Langkawi is an archipelago that features more than a hundred different islands. The main island, also named Langkawi, was given the status of ‘World Geopark’ by UNESCO. The status of geopark is misinterpreted by many, but the title is only given to a place of scientific importance in regards to archaeological, scientific, ecological and cultural reasons as well. These islands have become a renowned tourism destination and there is an incredible amount of eco-friendly things to do in Langkawi as well as a range of hotels and resorts to choose from such as the Berjaya Langkawi Resort.
One of the best points that garnered Langkawi’s reputation as a geopark are the various rock formations that are to be seen. These formations are in turn surrounded by dense jungle, which hasn’t changed much in more than a million years. An immense load of the flora found in the geopark is exclusive to Langkawi. The Mangrove Rivers that snake through the Langkawi landscape contain an abundance of exotic life, ranging from aquatic creatures to various species of birds.
The MachinChang Mountains are one of the most notable aspects about the geopark. These rock formations are ancient, and were formed more than five-hundred-million years ago. This mountain range was the very first section of what is now South East Asia, to rise from under the oceans. The oldest section of this formation is Teluk Datai.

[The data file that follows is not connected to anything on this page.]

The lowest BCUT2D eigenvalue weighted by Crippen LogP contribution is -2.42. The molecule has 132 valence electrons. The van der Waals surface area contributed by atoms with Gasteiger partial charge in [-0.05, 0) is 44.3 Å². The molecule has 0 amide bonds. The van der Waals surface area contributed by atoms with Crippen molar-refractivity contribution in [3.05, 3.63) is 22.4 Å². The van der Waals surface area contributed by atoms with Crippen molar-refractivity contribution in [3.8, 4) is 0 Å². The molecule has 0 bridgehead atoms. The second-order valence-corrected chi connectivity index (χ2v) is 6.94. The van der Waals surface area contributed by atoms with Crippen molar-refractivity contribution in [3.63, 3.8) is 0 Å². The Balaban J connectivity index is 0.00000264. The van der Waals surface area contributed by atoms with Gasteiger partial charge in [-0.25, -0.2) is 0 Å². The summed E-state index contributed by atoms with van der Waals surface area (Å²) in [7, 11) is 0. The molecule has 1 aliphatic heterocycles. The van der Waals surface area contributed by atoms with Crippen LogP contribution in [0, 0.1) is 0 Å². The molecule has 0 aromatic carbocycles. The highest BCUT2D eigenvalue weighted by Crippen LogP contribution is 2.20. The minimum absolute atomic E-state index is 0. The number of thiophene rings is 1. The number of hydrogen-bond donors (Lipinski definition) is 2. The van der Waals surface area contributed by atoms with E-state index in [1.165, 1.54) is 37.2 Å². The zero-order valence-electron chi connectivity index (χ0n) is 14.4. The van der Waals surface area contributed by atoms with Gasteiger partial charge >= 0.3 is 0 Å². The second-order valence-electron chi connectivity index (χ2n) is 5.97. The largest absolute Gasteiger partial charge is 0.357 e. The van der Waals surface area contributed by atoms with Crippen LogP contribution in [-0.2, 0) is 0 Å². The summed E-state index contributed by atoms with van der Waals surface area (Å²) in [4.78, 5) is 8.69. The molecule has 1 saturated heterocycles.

The Dayang Bunting Geopark is the second largest island of the entire chain. The island is famous for a massive lake that is situated in the heart of the dense forest. The lake was the result of a colossal limestone cave that collapsed. The lake is regarded as a spiritual place due the legend associated with it, where a divine maiden buried her dead child here and blessed the lake with fertility.
If you’re looking for a breath-taking voyage into nature, then Langkawi is a definitely a place worth thinking about.
Roland Lefevre is a travel writer who specializes in creating features on leisure as well as business travel destinations across the globe. Google+